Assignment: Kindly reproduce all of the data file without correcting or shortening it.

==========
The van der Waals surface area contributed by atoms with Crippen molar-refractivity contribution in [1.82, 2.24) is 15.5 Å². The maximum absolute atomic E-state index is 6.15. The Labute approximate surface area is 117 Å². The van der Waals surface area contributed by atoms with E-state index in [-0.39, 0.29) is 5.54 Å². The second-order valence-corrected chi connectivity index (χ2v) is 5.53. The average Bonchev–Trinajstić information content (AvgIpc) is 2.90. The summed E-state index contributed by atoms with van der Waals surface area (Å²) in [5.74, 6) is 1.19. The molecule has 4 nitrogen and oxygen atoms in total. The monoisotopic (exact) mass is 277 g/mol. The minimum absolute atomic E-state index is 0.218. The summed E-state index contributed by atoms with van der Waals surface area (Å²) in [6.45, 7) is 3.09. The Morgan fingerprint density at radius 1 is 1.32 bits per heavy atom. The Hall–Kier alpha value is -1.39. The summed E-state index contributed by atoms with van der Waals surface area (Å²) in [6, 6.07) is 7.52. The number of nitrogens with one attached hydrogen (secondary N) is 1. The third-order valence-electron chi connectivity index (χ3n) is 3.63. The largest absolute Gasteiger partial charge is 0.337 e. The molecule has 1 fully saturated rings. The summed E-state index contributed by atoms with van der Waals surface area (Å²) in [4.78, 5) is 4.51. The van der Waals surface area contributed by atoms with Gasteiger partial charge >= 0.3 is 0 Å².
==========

The van der Waals surface area contributed by atoms with Crippen molar-refractivity contribution in [1.82, 2.24) is 15.5 Å². The maximum absolute atomic E-state index is 6.15. The Labute approximate surface area is 117 Å². The van der Waals surface area contributed by atoms with E-state index in [-0.39, 0.29) is 5.54 Å². The second-order valence-corrected chi connectivity index (χ2v) is 5.53. The average Bonchev–Trinajstić information content (AvgIpc) is 2.90. The summed E-state index contributed by atoms with van der Waals surface area (Å²) in [5.74, 6) is 1.19. The molecule has 4 nitrogen and oxygen atoms in total. The monoisotopic (exact) mass is 277 g/mol. The minimum absolute atomic E-state index is 0.218. The summed E-state index contributed by atoms with van der Waals surface area (Å²) in [6.45, 7) is 3.09. The Morgan fingerprint density at radius 1 is 1.32 bits per heavy atom. The Hall–Kier alpha value is -1.39. The summed E-state index contributed by atoms with van der Waals surface area (Å²) in [6, 6.07) is 7.52. The number of nitrogens with one attached hydrogen (secondary N) is 1. The third-order valence-electron chi connectivity index (χ3n) is 3.63. The largest absolute Gasteiger partial charge is 0.337 e. The molecule has 1 fully saturated rings. The summed E-state index contributed by atoms with van der Waals surface area (Å²) in [4.78, 5) is 4.51. The van der Waals surface area contributed by atoms with Gasteiger partial charge >= 0.3 is 0 Å².